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Fun with ugly numbers: Average points scored per drive

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Greg M. Cooper-USA TODAY Sports

NC State's offense declined in most major categories last season--points per game, yards per play, yards per pass attempt, red zone efficiency, etc. Dave Doeren was able to coax some extra life out of the ground game but not nearly enough to make a real difference.

Yet another way of capturing the overall decline is by looking at average points scored per drive, which you can see below. All stats are courtesy of bcftoys.com.

PPD (Nat'l rank) PPLD (Nat'l rank) PPMD (Nat'l rank) PPSD (Nat'l rank)
2010 2.18 (54) 1.59 (53) 1.94 (65) 4.30 (45)
2011 2.01 (62) 1.00 (89) 1.81 (68) 4.37 (27)
2012 1.68 (95) 0.66 (112) 1.69 (85) 4.32 (41)
2013 1.41 (111) 1.14 (86) 1.30 (111) 3.09 (95)


PPD = points per drive
PPLD = points per drive on drives starting inside own 20
PPMD = points per drive on drives starting between own 20 and midfield
PPSD = points per drive on drives starting in opponent territory

State's offense has been in steady decline since Russell Wilson's*** final season with the Wolfpack, bottoming out at 111th in points per drive last year, ahead of only a handful of power-conference schools (Wake, UVA, Cal, Purdue, Kansas).

(***At Wisconsin in 2011, Wilson led the Badgers to the No. 1 ranking in three of the four PPD categories. They averaged 7.0 points on drives starting on the opposition's side of the 50. I'm sorry I brought this up.)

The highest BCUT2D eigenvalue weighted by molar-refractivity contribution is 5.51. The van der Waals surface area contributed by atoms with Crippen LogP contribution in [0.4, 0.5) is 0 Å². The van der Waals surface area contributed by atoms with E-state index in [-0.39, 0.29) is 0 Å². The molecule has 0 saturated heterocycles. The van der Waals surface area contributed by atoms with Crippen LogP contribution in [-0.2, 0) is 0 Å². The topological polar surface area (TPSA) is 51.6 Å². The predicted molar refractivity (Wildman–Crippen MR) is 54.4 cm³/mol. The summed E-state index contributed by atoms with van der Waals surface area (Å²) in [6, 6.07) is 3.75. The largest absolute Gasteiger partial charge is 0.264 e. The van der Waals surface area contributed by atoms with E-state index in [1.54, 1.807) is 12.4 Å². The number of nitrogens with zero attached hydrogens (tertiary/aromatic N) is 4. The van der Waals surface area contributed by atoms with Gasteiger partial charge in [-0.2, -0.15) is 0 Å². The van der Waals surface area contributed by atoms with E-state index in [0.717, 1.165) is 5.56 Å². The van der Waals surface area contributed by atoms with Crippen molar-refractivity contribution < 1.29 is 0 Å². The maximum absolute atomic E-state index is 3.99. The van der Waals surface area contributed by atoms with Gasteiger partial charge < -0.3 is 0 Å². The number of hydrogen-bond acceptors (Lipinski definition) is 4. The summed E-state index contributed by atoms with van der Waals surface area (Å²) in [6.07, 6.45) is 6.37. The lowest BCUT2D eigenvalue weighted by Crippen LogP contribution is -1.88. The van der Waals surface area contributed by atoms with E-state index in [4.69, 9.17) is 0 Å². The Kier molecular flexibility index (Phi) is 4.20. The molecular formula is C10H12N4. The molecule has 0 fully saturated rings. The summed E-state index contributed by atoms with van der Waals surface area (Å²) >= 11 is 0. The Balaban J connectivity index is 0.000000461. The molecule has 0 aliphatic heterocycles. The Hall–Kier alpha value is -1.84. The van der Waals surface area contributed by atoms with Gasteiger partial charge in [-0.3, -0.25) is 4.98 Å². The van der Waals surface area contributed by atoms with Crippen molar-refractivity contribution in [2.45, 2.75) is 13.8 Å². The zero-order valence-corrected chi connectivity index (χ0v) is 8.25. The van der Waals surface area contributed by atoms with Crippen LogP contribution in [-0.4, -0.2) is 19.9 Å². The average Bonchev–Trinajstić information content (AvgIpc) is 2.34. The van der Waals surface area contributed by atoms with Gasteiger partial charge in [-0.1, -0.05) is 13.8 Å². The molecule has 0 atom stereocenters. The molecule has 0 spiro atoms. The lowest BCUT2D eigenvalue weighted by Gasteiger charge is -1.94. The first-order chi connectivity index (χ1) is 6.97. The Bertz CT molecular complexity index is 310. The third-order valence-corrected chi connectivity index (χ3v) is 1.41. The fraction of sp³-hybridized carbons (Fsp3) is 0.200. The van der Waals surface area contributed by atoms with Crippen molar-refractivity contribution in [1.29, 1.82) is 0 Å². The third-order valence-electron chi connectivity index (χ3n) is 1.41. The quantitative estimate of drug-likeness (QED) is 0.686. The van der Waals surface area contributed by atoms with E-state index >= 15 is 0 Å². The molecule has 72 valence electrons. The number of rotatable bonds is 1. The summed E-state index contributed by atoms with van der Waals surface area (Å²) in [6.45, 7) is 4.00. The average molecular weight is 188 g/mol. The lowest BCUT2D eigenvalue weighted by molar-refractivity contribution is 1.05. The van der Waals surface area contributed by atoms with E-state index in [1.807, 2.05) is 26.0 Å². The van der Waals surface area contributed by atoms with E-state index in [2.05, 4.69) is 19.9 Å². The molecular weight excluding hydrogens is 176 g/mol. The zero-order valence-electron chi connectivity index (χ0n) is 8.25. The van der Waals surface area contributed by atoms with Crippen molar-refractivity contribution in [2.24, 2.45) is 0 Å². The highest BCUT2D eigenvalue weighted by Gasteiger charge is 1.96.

The glaring drop from '12 to '13 was on drives that began on the opponent's side of the field. If the offenses in the years immediately preceding weren't good in general, they were at least far more opportunistic, converting those short-field situations into more points than your average FBS team.

Can Doeren and company, along with Jacoby Brissett, figure out a way to restore some of that opportunism? That would be one small step back toward respectability.

All of the per-drive stats are to some degree affected by red zone efficiency, which was a significant problem for the Pack in Doeren's first year. The team managed just 17 touchdowns in 39 opportunities, the lowest TD% in at least the last seven seasons. You have to go back to 2007 to find a TD rate under 50%.

It's difficult to imagine the overall offensive picture looking worse in 2014, which is the beneficial thing about coming off an absolutely dreadful year--the pull toward the middle of the pack is working in your favor.

With Brissett taking over, NC State should see improvements in its third- and fourth-down conversion rates, which will translate into more drive-to-drive consistency and probably more success in the red zone as well. Question's just how much more effective will they manage to be?